Powerful, moving, timely! I'm not usually one who makes an effort to see socio-political movies because usually the filmmakers are so one side minded that, I figure - "Why not just tell me what you're trying to promote?" Monday Morning is quite different in that regard.
It is a fictional story with a right leaning talk show skirt-chasing guy, Thomas Bach (played truthfully with guts, and compassion by Victor Browne), who is very popular and who is approached to run for the senate in Minneapolis, Minnesota. Seems par fo the course given today's political maneuverings. Bach has to go to Los Angeles to take care of some "personal business." But once in L.A., he falls victim to an attack and ends up homeless, mixing with the homeless population. Bach sees these people and their lives like he never would have imagined before, and develops much more sympathy towards them.
There are a lot of fascinating twists, which I can't give away because of spoilers. Written and directed by Nat Christian, Monday Morning is one of those movies that has elements of harsh street reality, some humor, poignancy and a dose of some kind of off-beat realism carrying some subliminal messaging that makes me want to see it again. I will wait a while, because there are strong graphic images and scenes in this movie that are not only moving but have a lasting effect. Credit this to the writing, directing and acting. Christian does what artists in this business should do. He aims high and takes risks. When artists, actors, directors, writers take these kinds of risks, often times they fall flat on their faces, but when they don't fall, they create brilliant and compelling experiences for the viewer. The latter is the case for Monday Morning. These are the kinds of risks that are needed if we want audiences to still pay the bucks to see a movie.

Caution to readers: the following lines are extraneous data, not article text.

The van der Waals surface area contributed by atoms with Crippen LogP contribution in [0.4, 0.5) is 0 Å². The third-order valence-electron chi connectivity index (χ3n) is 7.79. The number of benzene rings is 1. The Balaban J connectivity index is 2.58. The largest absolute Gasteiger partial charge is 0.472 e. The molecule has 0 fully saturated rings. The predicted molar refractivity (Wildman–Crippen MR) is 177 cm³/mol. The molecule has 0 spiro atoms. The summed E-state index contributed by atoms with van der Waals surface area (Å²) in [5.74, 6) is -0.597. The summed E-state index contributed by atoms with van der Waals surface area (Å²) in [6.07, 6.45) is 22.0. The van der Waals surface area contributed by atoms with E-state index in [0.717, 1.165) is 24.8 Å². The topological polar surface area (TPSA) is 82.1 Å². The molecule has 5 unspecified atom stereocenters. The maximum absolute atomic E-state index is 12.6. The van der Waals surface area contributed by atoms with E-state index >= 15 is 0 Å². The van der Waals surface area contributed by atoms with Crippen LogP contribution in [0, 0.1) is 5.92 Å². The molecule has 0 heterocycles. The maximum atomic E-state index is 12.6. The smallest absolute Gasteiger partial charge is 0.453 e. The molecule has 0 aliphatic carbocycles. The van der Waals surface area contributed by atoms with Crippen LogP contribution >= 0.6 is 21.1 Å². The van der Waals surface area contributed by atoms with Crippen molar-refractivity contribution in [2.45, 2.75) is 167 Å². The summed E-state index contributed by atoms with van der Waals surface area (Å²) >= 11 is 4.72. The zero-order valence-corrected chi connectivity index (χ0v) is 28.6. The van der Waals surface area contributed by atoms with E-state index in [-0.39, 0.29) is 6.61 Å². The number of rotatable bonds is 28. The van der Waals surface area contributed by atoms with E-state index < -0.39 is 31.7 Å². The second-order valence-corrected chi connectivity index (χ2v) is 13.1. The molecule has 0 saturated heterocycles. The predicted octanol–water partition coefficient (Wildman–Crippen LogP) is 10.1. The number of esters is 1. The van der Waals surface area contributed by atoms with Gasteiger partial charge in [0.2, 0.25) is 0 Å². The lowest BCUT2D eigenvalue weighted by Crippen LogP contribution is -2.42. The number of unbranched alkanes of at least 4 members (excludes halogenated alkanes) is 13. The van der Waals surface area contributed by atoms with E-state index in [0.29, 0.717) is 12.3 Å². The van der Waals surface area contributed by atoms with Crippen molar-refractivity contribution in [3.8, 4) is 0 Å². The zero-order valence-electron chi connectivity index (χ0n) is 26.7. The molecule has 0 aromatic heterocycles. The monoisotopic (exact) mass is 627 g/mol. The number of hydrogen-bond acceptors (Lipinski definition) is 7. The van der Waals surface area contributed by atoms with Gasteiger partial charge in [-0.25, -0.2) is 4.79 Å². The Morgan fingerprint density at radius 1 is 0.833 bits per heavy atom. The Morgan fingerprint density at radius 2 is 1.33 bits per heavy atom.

Along with Browne's wonderful portrayal, Christian also plays a supporting role with power, sensitivity and humor. Molly Kidder is a beautiful actress who brings a sophisticated intelligence to her role as Bach's girlfriend. An actress named Jessica Spotts is compelling as a homeless woman who bears all the harsh realities that many homeless woman receive every day in the big cities.
Monday Morning was filmed in Los Angeles, and whatever they did with the film stock or effects afterwards, it is an L.A. with a look unlike the city that is usually depicted in movies.
A special mention should be given to the explicit scenes in this movie, which will probably offend - highly offend some audiences and critics alike, but I found them necessary in order for me to get a true look at these people. Nevertheless, warning should be given if you intend to see this movie.